Making Every Day Count for Families – The Impact of Pediatric Palliative Care

On October 13th, 2022, CHPCA in partnership with the Canadian Network of Palliative Care for Children led the “Make Every Day Count” campaign in honour of National Children’s Hospice Palliative Care Day 2022. We knew that the only people who could truly testify to how children’s palliative care can make every day count for families with children with serious illnesses were the families themselves. That’s why we hosted a webinar where a panel of three amazing mothers each shared their family’s unique experiences and journeys with palliative care. The webinar was filled with heartfelt testimonials to each child’s life and legacy and touching stories of the impact that palliative care teams had on each of their families’ experiences. 

The panel included:  

      • Barbra Mohan, mom of Jasper, who died at age 15 of cancer and received palliative care for 2 months through Canuck Place in British Columbia;  
      • Kerena Letcher, mom to 5 boys, her middle son Heston received palliative care through Canuck Place for 8 years after he was diagnosed with Sanfilippo Syndrome at age 3 and who died in June 2022 at age 12; and
      • Amy Manning, mom of Grace, who lived for 7 days and spent 5 of those days at Emily’s House, a children’s hospice in the Greater Toronto Area.  

As each panelist told their story, it was undeniable that though their journeys with palliative care were very different, they shared a common thread: once the palliative care team was involved, things got easier. Kerena recounted how the Canuck Place team were the first medical professionals they encountered who had experience with her son’s rare health condition – becoming an essential source of information and reassurance for the family. She also spoke about how Canuck Place played a vital role in their family’s ability to enjoy quality time together.  

“I was trying to process [Heston’s diagnosis] and I’m like: ‘How do we make every day count? This is too much – it’s too hard!’ So, one of the greatest gifts was how early we went to Canuck Place. […] I am just so grateful that at a time where I didn’t have the energy to even think about how we could get out, they were able to allow us to get out [for family activities].”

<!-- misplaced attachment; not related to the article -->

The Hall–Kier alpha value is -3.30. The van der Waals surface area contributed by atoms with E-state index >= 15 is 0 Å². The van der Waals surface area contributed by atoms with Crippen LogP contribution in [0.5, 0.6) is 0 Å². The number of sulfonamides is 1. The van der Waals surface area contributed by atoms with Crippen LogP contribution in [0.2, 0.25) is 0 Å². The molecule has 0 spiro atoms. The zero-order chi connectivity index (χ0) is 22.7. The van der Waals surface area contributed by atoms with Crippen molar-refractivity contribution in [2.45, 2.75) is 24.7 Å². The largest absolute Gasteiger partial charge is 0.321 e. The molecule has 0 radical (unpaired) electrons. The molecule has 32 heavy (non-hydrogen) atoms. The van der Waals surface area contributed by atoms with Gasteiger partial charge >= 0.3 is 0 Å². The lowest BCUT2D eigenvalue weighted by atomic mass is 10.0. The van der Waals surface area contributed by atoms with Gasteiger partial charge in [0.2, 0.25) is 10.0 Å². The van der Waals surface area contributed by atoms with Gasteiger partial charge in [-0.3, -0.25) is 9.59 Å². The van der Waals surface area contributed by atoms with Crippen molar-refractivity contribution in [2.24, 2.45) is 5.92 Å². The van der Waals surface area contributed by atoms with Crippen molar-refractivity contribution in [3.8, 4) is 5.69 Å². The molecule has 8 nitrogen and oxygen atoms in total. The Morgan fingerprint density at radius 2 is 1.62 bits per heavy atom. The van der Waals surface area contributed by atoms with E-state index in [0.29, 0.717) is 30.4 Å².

The early involvement of the palliative care team in Heston’s care made a world of difference not only for Heston, but for the whole family. She later reflected: “We’ve had years of making every day count, and Canuck Place has been a huge part of that.”  

For Barbra and her family, the transition from curative treatment for Jasper to a palliative approach to care came with significant adjustments, both in the family’s perception of palliative care and in learning to navigate a more collaborative and family-directed approach to her son’s care. Once they accepted and adapted to these changes, the family grew to appreciate the new level of care that the team was providing for Jasper and the whole family. Barbra shared for other families navigating this transition from curative to palliative care: “The sooner you can make that transition to embracing that form of care the better, because it’s just an amazing level of care.” She recounted how when Jasper was receiving in-patient care, she was able to focus on being his mother rather than his caregiver – something she was deeply grateful for, especially as he neared end-of-life. 

As for Amy’s family, Grace’s birth and subsequent two days at the hospital had moved so quickly that they hadn’t even had a chance to look up Emily’s House online before arriving. While Amy was second-guessing their decision on the way to the hospice, she knew they were in the right place as soon as they arrived. She went on to say: “Once we got there and we walked through the door, it was this night and day moment. It was the first time that I felt like a mom through those days.”  

The team at Emily’s House provided Amy and her husband with the opportunity to enjoy being a family with Grace in the ways that mattered most to them. The staff helped them host a birthday party for Grace where friends and family celebrated together. They also set up a big screen so that Grace could watch a hockey game with her dad, a devoted Montreal Canadians fan. Amy put it best when she shared: “They gave us a space to live and create memories, instead of waiting and watching our daughter die.” 

The entire hour was filled with vulnerable and authentic moments with each of the three panelists, who shared how palliative care helped all their children and their families navigate illness, care, and loss. What was undeniable to all who attended was the incredible love they each held for their children, and their deep and ongoing gratitude for the palliative care providers who supported their families through the hardships during their child’s life and after their death. The depth of the impact that palliative care had on these families underscores why every family who is facing a child’s life-limiting illness should be able to access the same level of care and support when they need it most. To hear more of Barbra, Kerena, and Amy’s stories in their own words, you can watch the FREE recording of the webinar here 

To learn more about pediatric palliative care, click here to access CHPCA’s new Resource Repository on Children’s Hospice Palliative Care. 

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